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Nervous Dog, Aggressive Dog? Here's What To Do.

Updated: Apr 29

Dream Dog becomes a Nightmare Hound

When Lauren phoned me about Arthur, her three-year-old Dachshund, she said she was feeling desperate. ‘My dream rescue has turned into a nightmare – and yet I don’t want to give up on him.’ Three months into the rescue, things were not going well. Arthur had already been through several homes, and Lauren absolutely did not want to have to take him back to the pound.

Lauren works as a delivery driver and Dartmoor is her patch. Arthur goes to work with her and gets fantastic walks all over the moor. It should have been perfect – but Arthur was constantly nervous in the van, panting and shaking, and whimpering whenever she got out to deliver a parcel. He would also stop and shake and refuse to walk on if he heard any loud vehicle, such as a tractor or bus. The rescue centre had told her to pick him up to comfort him when he was scared.  

On top of his fearfulness and separation anxiety, Arthur was also behaving aggressively with other dogs, barking and lunging – particularly at big dogs. Lauren began to avoid places where he might meet other dogs. His behaviour also was not good with people he didn’t know. He would bark and growl at new people coming into the house or near the van. Lauren said that she would be in tears by the end of each day.

Fear and agression go together

The whole story was all too familiar. When a dog doesn’t feel safe, it’s very stressful. They can’t relax; they can’t be on their own. Everything can be scary. Yet still they try their best to protect their owner from ‘dangers’, such as other dogs and humans, and this shows up as aggression. I like to remind my clients how their dear dog is always doing its best, in what it is experiencing as a scary world.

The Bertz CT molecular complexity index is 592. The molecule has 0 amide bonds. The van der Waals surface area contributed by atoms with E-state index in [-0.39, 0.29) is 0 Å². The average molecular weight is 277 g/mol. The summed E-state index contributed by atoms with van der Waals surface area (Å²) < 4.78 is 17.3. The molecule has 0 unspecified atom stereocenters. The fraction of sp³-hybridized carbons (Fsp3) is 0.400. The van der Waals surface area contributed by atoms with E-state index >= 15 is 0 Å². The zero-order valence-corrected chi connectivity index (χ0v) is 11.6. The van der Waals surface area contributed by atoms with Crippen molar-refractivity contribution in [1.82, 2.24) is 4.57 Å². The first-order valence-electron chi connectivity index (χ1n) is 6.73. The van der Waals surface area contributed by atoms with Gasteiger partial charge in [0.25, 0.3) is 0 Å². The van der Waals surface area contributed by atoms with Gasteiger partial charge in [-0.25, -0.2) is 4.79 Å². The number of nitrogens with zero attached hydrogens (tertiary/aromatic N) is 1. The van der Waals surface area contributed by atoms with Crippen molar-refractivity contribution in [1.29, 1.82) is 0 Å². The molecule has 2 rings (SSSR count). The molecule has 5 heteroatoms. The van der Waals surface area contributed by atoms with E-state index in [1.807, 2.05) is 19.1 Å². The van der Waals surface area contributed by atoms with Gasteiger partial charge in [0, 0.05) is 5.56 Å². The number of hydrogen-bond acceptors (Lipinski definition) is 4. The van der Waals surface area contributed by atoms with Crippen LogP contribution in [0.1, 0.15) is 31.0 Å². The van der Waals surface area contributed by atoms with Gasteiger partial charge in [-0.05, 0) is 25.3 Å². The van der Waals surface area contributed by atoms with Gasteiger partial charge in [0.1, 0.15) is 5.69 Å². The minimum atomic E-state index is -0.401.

Reassurance can make things worse

Lauren had been doing her best to help Arthur feel safe. She had been letting him sleep in her bed, and giving him lots of cuddles and fuss, and reassurance – especially when he was anxious or aggressive.  

Kind leadership to help Arthur feel safe

My recommendation was to completely change tack. No reassurance, less fuss, less worrying about him, no picking him up. Lauren needed to show Arthur that she was fine, the world was fine, and he was fine. Knowing that her dog was healthy and safe, she was able to ignore the shaking and whimpering, and carry on with confidence. This was a great way to show Arthur that everything was OK – much better than reassurance, which can just reinforce the scared behaviour.

Lauren needed to show Arthur that she was a good leader and that, with her in charge, the world was a safe place.  

A challenge for the human

Arthur was no longer allowed on the bed or sofa, or on the front seat of the van. This was hard for Lauren at first, but I explained how it can be really helpful for the dog: it’s another way they can understand that we are the good kind leader who can keep them safe. In the dog world, the leader takes the higher ground, and we copy this to create a world that makes sense in ‘dog’ and is reassuring and calming. I assured Lauren that calm cuddles were still fine.

The change began the next day

Arthur responded really well to the changes Lauren put in place. He began to settle down as soon as she started the work. Over a week or two, his fearful behaviour just faded away. So did his barking and aggression to other dogs and new people. He was feeling safe and could relax. He began to listen to her commands, get things right, and look to her for guidance. 

‘Life is a breeze now – I can take him anywhere, and we’re both so much happier,’ declared Lauren after a few weeks. She found so many ways to love being with him – from just being together in the new calm way, to having wonderful walks and quiet cuddles. 

Good for Lauren! After a difficult start, not only she didn’t give up on Arthur, she also turned it around completely to happy dog, happy human. So if you see a lovely lady with a well-behaved Dachshund, in a white van, delivering parcels on Dartmoor… you’ll know the whole story. 

This post originally appeared in Dartmoor Magazine. Please see the magazine for Judy's regular feature: Ask The Devon Dog Lady.

Please phone me if you want to chat about your dog: 07967 735067 or email:

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